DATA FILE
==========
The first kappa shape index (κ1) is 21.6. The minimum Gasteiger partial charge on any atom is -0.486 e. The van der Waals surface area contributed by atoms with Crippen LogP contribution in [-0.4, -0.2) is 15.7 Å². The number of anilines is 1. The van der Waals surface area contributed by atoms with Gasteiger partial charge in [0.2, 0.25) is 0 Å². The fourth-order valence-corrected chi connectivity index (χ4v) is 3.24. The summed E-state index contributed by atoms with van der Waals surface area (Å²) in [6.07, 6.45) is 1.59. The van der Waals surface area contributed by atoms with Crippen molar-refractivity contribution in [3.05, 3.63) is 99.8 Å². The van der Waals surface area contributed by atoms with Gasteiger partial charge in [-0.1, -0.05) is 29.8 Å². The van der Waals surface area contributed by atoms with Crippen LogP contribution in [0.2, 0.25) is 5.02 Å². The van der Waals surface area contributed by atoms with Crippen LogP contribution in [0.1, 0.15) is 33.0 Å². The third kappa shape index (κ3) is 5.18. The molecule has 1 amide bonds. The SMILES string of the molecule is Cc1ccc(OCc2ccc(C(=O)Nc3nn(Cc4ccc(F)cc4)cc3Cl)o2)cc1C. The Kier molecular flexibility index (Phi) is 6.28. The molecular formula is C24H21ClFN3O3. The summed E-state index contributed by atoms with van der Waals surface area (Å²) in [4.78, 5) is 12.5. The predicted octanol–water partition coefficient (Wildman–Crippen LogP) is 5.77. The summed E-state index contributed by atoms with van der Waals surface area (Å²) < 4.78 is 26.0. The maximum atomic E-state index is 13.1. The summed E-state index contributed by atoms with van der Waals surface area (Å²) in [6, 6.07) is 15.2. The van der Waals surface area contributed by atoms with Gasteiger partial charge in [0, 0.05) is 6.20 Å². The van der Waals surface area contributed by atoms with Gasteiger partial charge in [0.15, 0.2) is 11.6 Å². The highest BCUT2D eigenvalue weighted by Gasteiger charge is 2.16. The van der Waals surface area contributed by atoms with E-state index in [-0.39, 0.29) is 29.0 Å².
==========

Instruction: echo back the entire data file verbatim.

The first kappa shape index (κ1) is 21.6. The minimum Gasteiger partial charge on any atom is -0.486 e. The van der Waals surface area contributed by atoms with Crippen LogP contribution in [-0.4, -0.2) is 15.7 Å². The number of anilines is 1. The van der Waals surface area contributed by atoms with Gasteiger partial charge in [0.2, 0.25) is 0 Å². The fourth-order valence-corrected chi connectivity index (χ4v) is 3.24. The summed E-state index contributed by atoms with van der Waals surface area (Å²) in [6.07, 6.45) is 1.59. The van der Waals surface area contributed by atoms with Crippen molar-refractivity contribution in [3.05, 3.63) is 99.8 Å². The van der Waals surface area contributed by atoms with Gasteiger partial charge in [-0.1, -0.05) is 29.8 Å². The van der Waals surface area contributed by atoms with Crippen LogP contribution in [0.2, 0.25) is 5.02 Å². The van der Waals surface area contributed by atoms with Crippen LogP contribution in [0.1, 0.15) is 33.0 Å². The third kappa shape index (κ3) is 5.18. The molecule has 1 amide bonds. The SMILES string of the molecule is Cc1ccc(OCc2ccc(C(=O)Nc3nn(Cc4ccc(F)cc4)cc3Cl)o2)cc1C. The Kier molecular flexibility index (Phi) is 6.28. The molecular formula is C24H21ClFN3O3. The summed E-state index contributed by atoms with van der Waals surface area (Å²) in [4.78, 5) is 12.5. The predicted octanol–water partition coefficient (Wildman–Crippen LogP) is 5.77. The summed E-state index contributed by atoms with van der Waals surface area (Å²) < 4.78 is 26.0. The maximum atomic E-state index is 13.1. The summed E-state index contributed by atoms with van der Waals surface area (Å²) in [6, 6.07) is 15.2. The van der Waals surface area contributed by atoms with Gasteiger partial charge in [0, 0.05) is 6.20 Å². The van der Waals surface area contributed by atoms with Gasteiger partial charge in [0.15, 0.2) is 11.6 Å². The highest BCUT2D eigenvalue weighted by Gasteiger charge is 2.16. The van der Waals surface area contributed by atoms with E-state index in [-0.39, 0.29) is 29.0 Å².